Elections & exit polls
No doubt the country eagerly awaits the results of the recently held Assembly elections in Assam, West Bengal, Tamil Nadu and Kerala, but the post-poll surveys are not the real thing (“CNN-IBN survey gives AIADMK the edge,” May 11). Even if there is a margin of error, as the TV anchors are quick to tell us, how is it possible to predict what the electronic voting machines have in store for the candidates and the parties in these States? As people are randomly chosen across constituencies to take part in such surveys, there is scope for a very great margin of error. It would also be a mistake to write off the incumbent parties as a spent force.
G. David Milton,
It is most gratifying that the percentage of polling has increased in the recent elections to the States concerned, while voting has, by and large, been peaceful. This is an indication that democracy has strong roots in India and that the people are the masters when it comes to choosing their own leaders.
Earlier on, the results of various pre- and exit-poll surveys conducted by various agencies were allowed to be published even when all phases of voting had not been completed. These certainly caused a sensation besides indirectly influencing voters. As such, the publication of survey results this time, almost 60 hours prior to the official announcement of election results, has neither served any useful purpose nor has been of much interest to readers.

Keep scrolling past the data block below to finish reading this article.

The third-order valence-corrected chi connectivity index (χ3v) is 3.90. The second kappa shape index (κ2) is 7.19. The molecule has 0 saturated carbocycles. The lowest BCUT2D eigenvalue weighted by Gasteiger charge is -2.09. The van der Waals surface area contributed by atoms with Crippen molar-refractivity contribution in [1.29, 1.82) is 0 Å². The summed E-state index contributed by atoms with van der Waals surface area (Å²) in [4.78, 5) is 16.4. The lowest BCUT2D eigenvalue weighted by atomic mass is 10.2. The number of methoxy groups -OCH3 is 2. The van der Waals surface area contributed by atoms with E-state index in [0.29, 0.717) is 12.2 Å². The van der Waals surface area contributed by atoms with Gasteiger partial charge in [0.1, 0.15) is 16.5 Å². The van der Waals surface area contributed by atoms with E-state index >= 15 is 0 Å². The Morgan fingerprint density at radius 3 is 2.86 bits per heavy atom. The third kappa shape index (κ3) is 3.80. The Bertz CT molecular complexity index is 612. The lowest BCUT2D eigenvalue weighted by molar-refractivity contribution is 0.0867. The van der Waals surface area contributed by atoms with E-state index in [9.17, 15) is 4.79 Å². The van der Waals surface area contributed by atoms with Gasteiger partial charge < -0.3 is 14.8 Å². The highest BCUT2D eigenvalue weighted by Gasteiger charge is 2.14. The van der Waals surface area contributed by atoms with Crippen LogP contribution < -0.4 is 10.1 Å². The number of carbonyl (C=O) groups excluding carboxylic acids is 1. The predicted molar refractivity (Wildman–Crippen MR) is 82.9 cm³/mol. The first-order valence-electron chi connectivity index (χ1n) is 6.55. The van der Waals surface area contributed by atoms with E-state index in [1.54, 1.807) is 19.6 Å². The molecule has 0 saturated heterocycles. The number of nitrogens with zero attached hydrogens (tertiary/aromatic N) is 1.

It was heartening to read about a positive development in Jammu and Kashmir (“Kashmiri Pandit woman wins panchayat poll,” May 11). Aasha Jee's victory in Wussan village, Kunzar block, is an indicator that Kashmiris want to see development.
Perhaps this is the time the Central and State governments took the first steps towards the resettlement of Kashmiri Pandits. This result shows that it is not always about religion-based politics.
That Jammu and Kashmir Chief Minister Omar Abdullah endorsed Ms Aasha's win shows that there is hope for the valley and Kashmiriyat. Kashmiriyat will be possible only if all Pandit families who now live outside Kashmir are rehabilitated.
N. R. Ramachandran,
The article “The wheat mountains of the Punjab” (May 11), along with “Cartoonscape,” was timely as it presented the chaos in the so-called backbone sector of the country. There are so many issues — poor procurement, storage and distribution systems, new challenges posed by the migration of youth, a drop in the sex ratio in the wheat belt and the looming threat of land acquisition — as India moves ahead trying to fulfil the aspirations of its young generation. These problems will severely dent the lives of millions of farmers and, ultimately, the aim of the National Food Security Mission. We do face a very grave situation.
It is strange why there is no consensus on conserving soil and water resources, maintaining the ecological balance and having a grid of top-class godowns and silos to store what our farmers produce with so much of labour. There is probably no other country where the post-harvest grain storage losses and spoilages are of the magnitude described. It is criminal that when there is plenty of grain available, millions go to bed hungry each night.